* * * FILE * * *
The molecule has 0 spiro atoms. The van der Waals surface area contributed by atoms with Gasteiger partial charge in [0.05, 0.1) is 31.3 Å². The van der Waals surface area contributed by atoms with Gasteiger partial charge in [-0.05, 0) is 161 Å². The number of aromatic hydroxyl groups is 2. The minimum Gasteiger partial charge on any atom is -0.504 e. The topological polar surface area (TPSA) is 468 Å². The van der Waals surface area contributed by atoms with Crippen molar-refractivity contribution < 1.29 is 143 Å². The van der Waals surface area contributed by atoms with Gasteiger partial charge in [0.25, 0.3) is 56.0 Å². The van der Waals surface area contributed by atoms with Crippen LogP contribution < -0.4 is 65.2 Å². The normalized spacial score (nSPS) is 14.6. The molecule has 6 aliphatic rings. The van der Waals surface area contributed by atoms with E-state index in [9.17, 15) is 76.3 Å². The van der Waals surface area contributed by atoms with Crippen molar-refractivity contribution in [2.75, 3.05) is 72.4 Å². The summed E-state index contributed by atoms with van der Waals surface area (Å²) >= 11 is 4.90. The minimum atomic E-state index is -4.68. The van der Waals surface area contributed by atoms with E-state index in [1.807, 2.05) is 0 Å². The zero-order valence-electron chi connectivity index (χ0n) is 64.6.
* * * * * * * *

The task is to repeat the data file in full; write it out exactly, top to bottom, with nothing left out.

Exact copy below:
The molecule has 0 spiro atoms. The van der Waals surface area contributed by atoms with Gasteiger partial charge in [0.05, 0.1) is 31.3 Å². The van der Waals surface area contributed by atoms with Gasteiger partial charge in [-0.05, 0) is 161 Å². The number of aromatic hydroxyl groups is 2. The minimum Gasteiger partial charge on any atom is -0.504 e. The topological polar surface area (TPSA) is 468 Å². The van der Waals surface area contributed by atoms with Crippen molar-refractivity contribution < 1.29 is 143 Å². The van der Waals surface area contributed by atoms with Gasteiger partial charge in [0.25, 0.3) is 56.0 Å². The van der Waals surface area contributed by atoms with Crippen LogP contribution < -0.4 is 65.2 Å². The normalized spacial score (nSPS) is 14.6. The molecule has 6 aliphatic rings. The van der Waals surface area contributed by atoms with E-state index in [9.17, 15) is 76.3 Å². The van der Waals surface area contributed by atoms with Crippen molar-refractivity contribution in [2.75, 3.05) is 72.4 Å². The summed E-state index contributed by atoms with van der Waals surface area (Å²) >= 11 is 4.90. The minimum atomic E-state index is -4.68. The van der Waals surface area contributed by atoms with E-state index in [1.807, 2.05) is 0 Å². The zero-order valence-electron chi connectivity index (χ0n) is 64.6.